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Canada Massively Fails to Meet Copenhagen Targets, Calls it “Progress”

Canada's carbon emissions in 2020 will be 20% higher than Harper government's promised reductions under the 2009 Copenhagen Accord. More importantly, Canada's emissions will be 66% to 107% higher than what's actually required to do its share in meeting the 2C global warming target a new Environment Canada report revealed.

That is "significant progress" the report says without irony.

"We're getting results," claimed Environment Minister Leona Agglukaq when asked about the clear failure to meet the Copenhagen target in the House of Commons Thursday. This is a target Canada was more than half way to meeting the former Environment Minister Peter Kent claimed more than a year ago.

"The only real action on climate is increased PR by the Harper government," said John Bennett of the Sierra Club of Canada.

"While the rest of the world is trying to solve the climate crisis, this government is only interested in protecting the interests of the fossil fuel industry," Bennett told DeSmog Canada.

Survey after survey shows that Canadians overwhelmingly want action on climate but are misled by the government's propaganda that something is being done he said.

Emission scenarios from Environment Canada's October 2013 report.

The official Environment Canada emissions report shows the country's 1990 emissions were about 590 million tons. (Caveat: Canada has likely been under reporting its emissions according to an international investigation.) 1990 is the scientific and United Nations baseline year against which emission reductions are measured. Under the Kyoto Protocol, Canada agreed to reduce its emissions by 6% to 554 million tons (Mt) by 2012.

Actual emissions in 2011 were 24% higher than 1990.

In 2011 Canada became the first country in the world to renege on an international climate treaty.

Growth of the tar sands and natural gas sectors, almost all for export, will push Canada's emissions to 734 Mt in 2020. That number should be a lot higher if not for major reductions by cities and provinces, including Ontario closing all of its coal-fired power plants by 2014.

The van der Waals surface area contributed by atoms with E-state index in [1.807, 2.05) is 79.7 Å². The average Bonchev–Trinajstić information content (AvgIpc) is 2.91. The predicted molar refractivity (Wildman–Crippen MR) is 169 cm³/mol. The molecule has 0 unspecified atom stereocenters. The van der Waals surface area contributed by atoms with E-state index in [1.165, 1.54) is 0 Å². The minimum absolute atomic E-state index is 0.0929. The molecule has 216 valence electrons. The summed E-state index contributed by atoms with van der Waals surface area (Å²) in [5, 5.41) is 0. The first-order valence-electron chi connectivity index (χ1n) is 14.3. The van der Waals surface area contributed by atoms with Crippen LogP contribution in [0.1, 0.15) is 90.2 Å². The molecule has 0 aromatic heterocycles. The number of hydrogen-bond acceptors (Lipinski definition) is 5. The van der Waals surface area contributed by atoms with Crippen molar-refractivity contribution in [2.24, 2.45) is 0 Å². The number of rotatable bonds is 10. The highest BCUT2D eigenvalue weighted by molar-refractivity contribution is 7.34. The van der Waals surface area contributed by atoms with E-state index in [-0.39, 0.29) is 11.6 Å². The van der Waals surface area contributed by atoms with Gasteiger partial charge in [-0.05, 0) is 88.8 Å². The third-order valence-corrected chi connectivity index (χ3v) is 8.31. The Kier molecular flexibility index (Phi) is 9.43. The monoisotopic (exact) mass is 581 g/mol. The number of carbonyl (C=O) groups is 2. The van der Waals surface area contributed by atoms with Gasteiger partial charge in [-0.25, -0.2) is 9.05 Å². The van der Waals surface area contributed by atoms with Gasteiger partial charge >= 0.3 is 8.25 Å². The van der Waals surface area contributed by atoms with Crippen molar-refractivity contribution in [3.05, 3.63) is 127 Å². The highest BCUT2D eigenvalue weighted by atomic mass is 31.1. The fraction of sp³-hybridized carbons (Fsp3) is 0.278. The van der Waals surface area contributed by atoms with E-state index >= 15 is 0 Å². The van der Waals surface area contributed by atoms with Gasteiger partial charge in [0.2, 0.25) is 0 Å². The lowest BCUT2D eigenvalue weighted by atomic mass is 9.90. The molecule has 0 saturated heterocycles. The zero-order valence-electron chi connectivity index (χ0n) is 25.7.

Scientists estimate that developed countries need to reduce their net carbon emissions by 25 to 40% by 2020 to have a good chance of keeping global warming to no more than 2C. No one considers 2C a safe level of warming.

For Canada to do its fair share, emissions in 2020 should be between 354 and 472 Mt. Instead, Canadian emissions will be 66-107% higher based on the Environment Canada's 2020 estimate.

"Climate Change is a global problem that requires a global solution. Canada, like the European Union, takes its commitments seriously and is doing its part," said Peter Kent, Environment Minister in a March 20, 2013 speech.

In 2012 the European Union reduced its emissions 18% from 1990 and will exceed 20% by 2020.

"Politicians are simply not telling the truth. You can't keep expanding the tar sands and meet the reduction target," Mark Jaccard an energy economist at Simon Fraser University previously told DeSmog.

Canada's obvious duplicity on the climate file is widely known at international levels. Will Canadians continue to allow government ministers to say '1+1 = 5?' 

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We hear it time and time again:
“These are the stories that need to be told and you are some of the only ones telling them,” John, a new member of The Narwhal, wrote in to say.

Investigating stories others aren’t. Diving deep to find solutions to the climate crisis. Sending journalists to report from remote locations for days and sometimes weeks on end. These are the core tenets of what we do here at The Narwhal. It’s also the kind of work that takes time and resources to pull off.

That might sound obvious, but it’s far from reality in many shrinking and cash-strapped Canadian newsrooms. So what’s The Narwhal’s secret sauce? Thousands of members like John who support our non-profit, ad-free journalism by giving whatever they can afford each month (or year).

But here’s the thing: just two per cent of The Narwhal’s readers step up to keep our stories free for all to read. Will you join the two per cent and become a member of The Narwhal today?

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